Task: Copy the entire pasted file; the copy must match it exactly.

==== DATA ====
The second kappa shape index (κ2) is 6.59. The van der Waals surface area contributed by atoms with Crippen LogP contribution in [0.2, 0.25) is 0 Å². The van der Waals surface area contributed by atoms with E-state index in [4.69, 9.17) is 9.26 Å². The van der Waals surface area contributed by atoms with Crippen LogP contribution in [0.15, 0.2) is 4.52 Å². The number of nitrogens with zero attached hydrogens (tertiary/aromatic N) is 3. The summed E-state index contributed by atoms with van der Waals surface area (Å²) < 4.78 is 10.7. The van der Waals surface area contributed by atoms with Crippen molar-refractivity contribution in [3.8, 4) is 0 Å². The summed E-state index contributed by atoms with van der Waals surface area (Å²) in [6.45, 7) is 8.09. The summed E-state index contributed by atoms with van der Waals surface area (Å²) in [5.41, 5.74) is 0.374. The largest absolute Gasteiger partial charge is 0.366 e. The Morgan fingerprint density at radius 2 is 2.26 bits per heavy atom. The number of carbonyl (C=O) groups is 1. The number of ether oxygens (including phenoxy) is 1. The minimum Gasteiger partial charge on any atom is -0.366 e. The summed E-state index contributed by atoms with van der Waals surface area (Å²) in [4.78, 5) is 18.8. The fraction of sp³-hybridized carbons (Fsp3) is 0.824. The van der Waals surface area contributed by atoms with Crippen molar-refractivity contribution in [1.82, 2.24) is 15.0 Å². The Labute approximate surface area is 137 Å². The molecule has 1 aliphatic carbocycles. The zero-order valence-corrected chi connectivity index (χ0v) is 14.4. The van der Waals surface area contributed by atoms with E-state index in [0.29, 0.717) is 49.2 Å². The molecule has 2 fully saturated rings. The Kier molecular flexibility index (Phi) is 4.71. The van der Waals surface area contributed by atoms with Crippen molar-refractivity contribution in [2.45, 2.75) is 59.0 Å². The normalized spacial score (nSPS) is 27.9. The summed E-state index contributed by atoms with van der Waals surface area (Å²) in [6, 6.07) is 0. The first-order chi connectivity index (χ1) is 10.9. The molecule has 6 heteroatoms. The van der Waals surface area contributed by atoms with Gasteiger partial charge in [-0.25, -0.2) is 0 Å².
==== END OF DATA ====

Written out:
The second kappa shape index (κ2) is 6.59. The van der Waals surface area contributed by atoms with Crippen LogP contribution in [0.2, 0.25) is 0 Å². The van der Waals surface area contributed by atoms with E-state index in [4.69, 9.17) is 9.26 Å². The van der Waals surface area contributed by atoms with Crippen LogP contribution in [0.15, 0.2) is 4.52 Å². The number of nitrogens with zero attached hydrogens (tertiary/aromatic N) is 3. The summed E-state index contributed by atoms with van der Waals surface area (Å²) < 4.78 is 10.7. The van der Waals surface area contributed by atoms with Crippen molar-refractivity contribution in [3.8, 4) is 0 Å². The summed E-state index contributed by atoms with van der Waals surface area (Å²) in [6.45, 7) is 8.09. The summed E-state index contributed by atoms with van der Waals surface area (Å²) in [5.41, 5.74) is 0.374. The largest absolute Gasteiger partial charge is 0.366 e. The Morgan fingerprint density at radius 2 is 2.26 bits per heavy atom. The number of carbonyl (C=O) groups is 1. The number of ether oxygens (including phenoxy) is 1. The minimum Gasteiger partial charge on any atom is -0.366 e. The summed E-state index contributed by atoms with van der Waals surface area (Å²) in [4.78, 5) is 18.8. The fraction of sp³-hybridized carbons (Fsp3) is 0.824. The van der Waals surface area contributed by atoms with Crippen molar-refractivity contribution in [1.82, 2.24) is 15.0 Å². The Labute approximate surface area is 137 Å². The molecule has 1 aliphatic carbocycles. The zero-order valence-corrected chi connectivity index (χ0v) is 14.4. The van der Waals surface area contributed by atoms with E-state index in [0.29, 0.717) is 49.2 Å². The molecule has 2 fully saturated rings. The Kier molecular flexibility index (Phi) is 4.71. The van der Waals surface area contributed by atoms with Crippen molar-refractivity contribution in [2.45, 2.75) is 59.0 Å². The normalized spacial score (nSPS) is 27.9. The summed E-state index contributed by atoms with van der Waals surface area (Å²) in [6, 6.07) is 0. The first-order chi connectivity index (χ1) is 10.9. The molecule has 6 heteroatoms. The van der Waals surface area contributed by atoms with Gasteiger partial charge in [-0.25, -0.2) is 0 Å².